6. Place the pots in a spot that receives bright sunlight. Add daily observations to the index cards. (Rye seed will generally germinate within 3 to 5 days.)
7. After about two weeks, the young scientists will be able to evaluate their work by comparing the hypothesis with the results. Depending on the children’s interests, you may repeat the experiment with new variables—comparing, for example, the growth rates of plants kept in dark or bright spaces and those that are watered daily with those watered only on Monday and Friday.

Extra: Integrate additional STEM components by encouraging children to sketch or take digital photographs of the plants (technology), to measure growth (math), or explore tools that moderate the amounts of water or light the plants receive (engineering).


Nature prints
The technology in STEM is a focus on tools—those things that make our work easier. While we tend to associate technology with smart phones, GPS systems, and computer programs, humans have used tools and basic machines throughout history—from apple peelers and knives to interactive screens and smartboards. Some educators have encouraged the acronym STEAM, adding an A to STEM to designate art.


Here’s what you need:
a collection of weeds, wildflowers, and grasses
photographs and books about plants
magnifying glasses
shallow paint trays
liquid tempera
small paint rollers
large sheets of heavy paper
digital camera and printer
paper and marker for transcriptions


1. Plan the activity with small groups of children to facilitate observations, questions, and demonstrations of background knowledge.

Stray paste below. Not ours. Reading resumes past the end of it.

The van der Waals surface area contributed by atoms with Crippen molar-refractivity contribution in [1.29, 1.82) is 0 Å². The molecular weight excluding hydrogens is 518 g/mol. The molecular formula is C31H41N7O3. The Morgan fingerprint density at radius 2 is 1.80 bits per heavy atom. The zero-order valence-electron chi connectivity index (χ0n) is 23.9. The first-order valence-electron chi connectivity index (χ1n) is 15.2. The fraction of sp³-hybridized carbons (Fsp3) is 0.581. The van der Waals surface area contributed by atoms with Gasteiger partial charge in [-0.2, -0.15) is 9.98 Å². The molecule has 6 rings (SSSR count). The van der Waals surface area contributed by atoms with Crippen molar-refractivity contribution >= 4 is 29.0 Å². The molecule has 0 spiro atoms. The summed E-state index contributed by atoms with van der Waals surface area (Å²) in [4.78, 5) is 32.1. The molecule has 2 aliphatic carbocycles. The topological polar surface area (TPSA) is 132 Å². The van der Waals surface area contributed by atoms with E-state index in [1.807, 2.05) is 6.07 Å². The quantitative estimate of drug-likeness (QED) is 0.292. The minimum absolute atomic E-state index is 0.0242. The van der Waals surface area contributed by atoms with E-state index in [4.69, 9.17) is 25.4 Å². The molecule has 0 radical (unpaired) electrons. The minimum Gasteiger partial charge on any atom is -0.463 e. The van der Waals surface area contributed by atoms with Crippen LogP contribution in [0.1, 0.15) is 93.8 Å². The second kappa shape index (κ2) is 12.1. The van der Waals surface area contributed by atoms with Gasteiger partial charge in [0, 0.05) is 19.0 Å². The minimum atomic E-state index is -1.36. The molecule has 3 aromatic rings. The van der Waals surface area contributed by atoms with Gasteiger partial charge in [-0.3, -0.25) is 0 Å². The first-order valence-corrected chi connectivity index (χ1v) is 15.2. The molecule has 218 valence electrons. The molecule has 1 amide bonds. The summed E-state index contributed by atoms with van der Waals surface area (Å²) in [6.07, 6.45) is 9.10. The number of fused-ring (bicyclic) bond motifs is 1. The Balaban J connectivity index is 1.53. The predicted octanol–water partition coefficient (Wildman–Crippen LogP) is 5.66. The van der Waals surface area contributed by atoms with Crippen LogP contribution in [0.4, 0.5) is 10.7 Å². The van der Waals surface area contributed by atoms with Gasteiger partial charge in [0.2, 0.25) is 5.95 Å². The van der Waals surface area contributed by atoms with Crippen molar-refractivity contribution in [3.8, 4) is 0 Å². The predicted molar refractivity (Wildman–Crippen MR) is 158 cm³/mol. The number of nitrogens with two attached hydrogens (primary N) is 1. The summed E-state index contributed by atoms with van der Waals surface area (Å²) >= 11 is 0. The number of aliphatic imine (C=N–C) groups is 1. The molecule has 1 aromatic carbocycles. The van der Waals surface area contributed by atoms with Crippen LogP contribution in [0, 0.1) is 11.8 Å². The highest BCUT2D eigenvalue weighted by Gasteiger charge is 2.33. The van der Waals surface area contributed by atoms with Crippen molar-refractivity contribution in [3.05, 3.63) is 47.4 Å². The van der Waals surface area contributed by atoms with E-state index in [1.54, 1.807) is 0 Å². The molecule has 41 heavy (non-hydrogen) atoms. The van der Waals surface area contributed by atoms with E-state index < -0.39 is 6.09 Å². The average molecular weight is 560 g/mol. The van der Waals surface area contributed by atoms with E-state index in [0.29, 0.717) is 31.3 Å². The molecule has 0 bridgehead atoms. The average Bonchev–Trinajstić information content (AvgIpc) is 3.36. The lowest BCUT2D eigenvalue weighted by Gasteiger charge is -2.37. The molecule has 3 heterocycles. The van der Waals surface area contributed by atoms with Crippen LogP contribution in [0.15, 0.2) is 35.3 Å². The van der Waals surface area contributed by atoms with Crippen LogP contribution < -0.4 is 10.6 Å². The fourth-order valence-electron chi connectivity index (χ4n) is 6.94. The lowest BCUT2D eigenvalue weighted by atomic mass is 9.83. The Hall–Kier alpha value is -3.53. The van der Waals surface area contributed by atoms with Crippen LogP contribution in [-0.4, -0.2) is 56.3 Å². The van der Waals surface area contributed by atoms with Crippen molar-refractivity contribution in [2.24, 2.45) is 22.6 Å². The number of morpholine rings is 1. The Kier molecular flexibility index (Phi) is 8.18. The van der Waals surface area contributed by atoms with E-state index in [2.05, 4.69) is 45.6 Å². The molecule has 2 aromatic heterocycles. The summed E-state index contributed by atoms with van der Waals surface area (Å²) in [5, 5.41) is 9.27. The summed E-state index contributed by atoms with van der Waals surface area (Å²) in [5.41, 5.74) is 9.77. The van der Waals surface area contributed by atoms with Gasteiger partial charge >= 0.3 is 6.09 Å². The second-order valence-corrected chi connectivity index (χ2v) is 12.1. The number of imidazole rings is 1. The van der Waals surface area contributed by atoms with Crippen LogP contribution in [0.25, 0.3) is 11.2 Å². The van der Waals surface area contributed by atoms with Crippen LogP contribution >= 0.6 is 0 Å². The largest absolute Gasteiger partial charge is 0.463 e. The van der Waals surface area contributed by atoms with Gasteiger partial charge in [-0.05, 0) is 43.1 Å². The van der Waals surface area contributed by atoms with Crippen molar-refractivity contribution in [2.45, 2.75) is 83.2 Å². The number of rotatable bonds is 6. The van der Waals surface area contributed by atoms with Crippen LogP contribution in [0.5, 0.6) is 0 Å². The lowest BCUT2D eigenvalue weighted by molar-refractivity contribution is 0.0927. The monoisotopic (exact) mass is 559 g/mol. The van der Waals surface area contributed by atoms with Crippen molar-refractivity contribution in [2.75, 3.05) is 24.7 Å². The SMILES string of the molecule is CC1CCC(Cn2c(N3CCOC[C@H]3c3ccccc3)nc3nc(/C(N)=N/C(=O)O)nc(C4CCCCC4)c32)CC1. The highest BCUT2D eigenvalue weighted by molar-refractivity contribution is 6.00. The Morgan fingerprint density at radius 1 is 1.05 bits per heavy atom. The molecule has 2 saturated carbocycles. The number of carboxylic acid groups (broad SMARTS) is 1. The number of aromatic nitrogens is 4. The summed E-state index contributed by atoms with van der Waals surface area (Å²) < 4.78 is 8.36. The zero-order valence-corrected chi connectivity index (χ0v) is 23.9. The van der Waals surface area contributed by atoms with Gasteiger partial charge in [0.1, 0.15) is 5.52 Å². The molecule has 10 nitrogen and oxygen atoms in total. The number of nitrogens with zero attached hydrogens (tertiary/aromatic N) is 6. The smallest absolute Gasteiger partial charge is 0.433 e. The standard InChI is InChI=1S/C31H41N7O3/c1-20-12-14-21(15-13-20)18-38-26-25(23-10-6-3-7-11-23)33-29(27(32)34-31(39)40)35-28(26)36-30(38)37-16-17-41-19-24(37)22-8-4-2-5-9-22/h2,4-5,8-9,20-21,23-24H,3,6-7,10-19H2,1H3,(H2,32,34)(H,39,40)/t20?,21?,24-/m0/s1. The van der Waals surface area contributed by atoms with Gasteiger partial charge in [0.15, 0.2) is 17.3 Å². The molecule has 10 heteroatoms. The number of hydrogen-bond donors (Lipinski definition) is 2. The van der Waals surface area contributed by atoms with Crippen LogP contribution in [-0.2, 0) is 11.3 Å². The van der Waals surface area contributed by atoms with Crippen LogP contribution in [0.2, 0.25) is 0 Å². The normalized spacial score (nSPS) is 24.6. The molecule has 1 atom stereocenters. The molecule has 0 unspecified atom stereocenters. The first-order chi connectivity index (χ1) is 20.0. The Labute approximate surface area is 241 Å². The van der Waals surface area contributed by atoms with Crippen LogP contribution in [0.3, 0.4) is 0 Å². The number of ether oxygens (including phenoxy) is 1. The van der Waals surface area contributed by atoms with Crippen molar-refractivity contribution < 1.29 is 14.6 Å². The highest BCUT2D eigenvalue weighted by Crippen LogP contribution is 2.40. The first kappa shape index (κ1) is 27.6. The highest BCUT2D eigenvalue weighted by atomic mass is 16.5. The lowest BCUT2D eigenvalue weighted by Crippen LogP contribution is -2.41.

2. Gather the children to explore and discuss the features of a plant. Provide large color images of the plants in your collection. Share nonfiction books about plant life like Kristin Rattini’s Seed to Plant, Gail Gibbons’ From Seed to Plant, and Nancy Dickmann’s Plants on a Farm.
3. Invite each child to choose one plant in the collection, and encourage more close investigations. Help children build vocabulary as they describe the plant’s structure, texture, and form. Encourage them to compare, for example, the seeds hanging from a sea oat stalk with a dandelion flower or a prickly milkweed stalk.
4. Help children make the connection between technology—tools to make work easier—and the materials you’ve provided. For example, a magnifier helps people see things that the unaided eye cannot; a drawing of an object guides the eye and memory; a photograph refines the image and makes it permanent.
5. Introduce the art supplies by first encouraging children to draw a picture of their plants. Encourage them to first look at a plant detail and then to draw it on paper with a pencil. Transcribe the children’s observations.
6. Offer the opportunity to make a print of the plant. Pour a bit of tempera onto a shallow paint tray and show how to use the paint roller to paint the plant and then to place the plant paint-side down on paper. Remove the plant carefully to reveal the mirror image. Transcribe the children’s observations.
7. Take a digital photograph (or better, teach children how to do it for themselves) of the plant. Print the image and talk about how the three images of the same plant differ. Transcribe the children’s observations.
8. Let each child arrange the three images of the plant on a large sheet of paper. Be sure to attach your transcriptions of the children’s observations, and invite the children to sign their work.

Extra: Integrate additional STEM components by encouraging children to review plant structures (leaves, stem, and roots), growth needs, and life cycles (science); to measure their plants, count flower petals, and explore symmetrical and asymmetrical growth patterns (math); or to imagine ways in which they might refine their techniques to make their images look more like the original plant (engineering).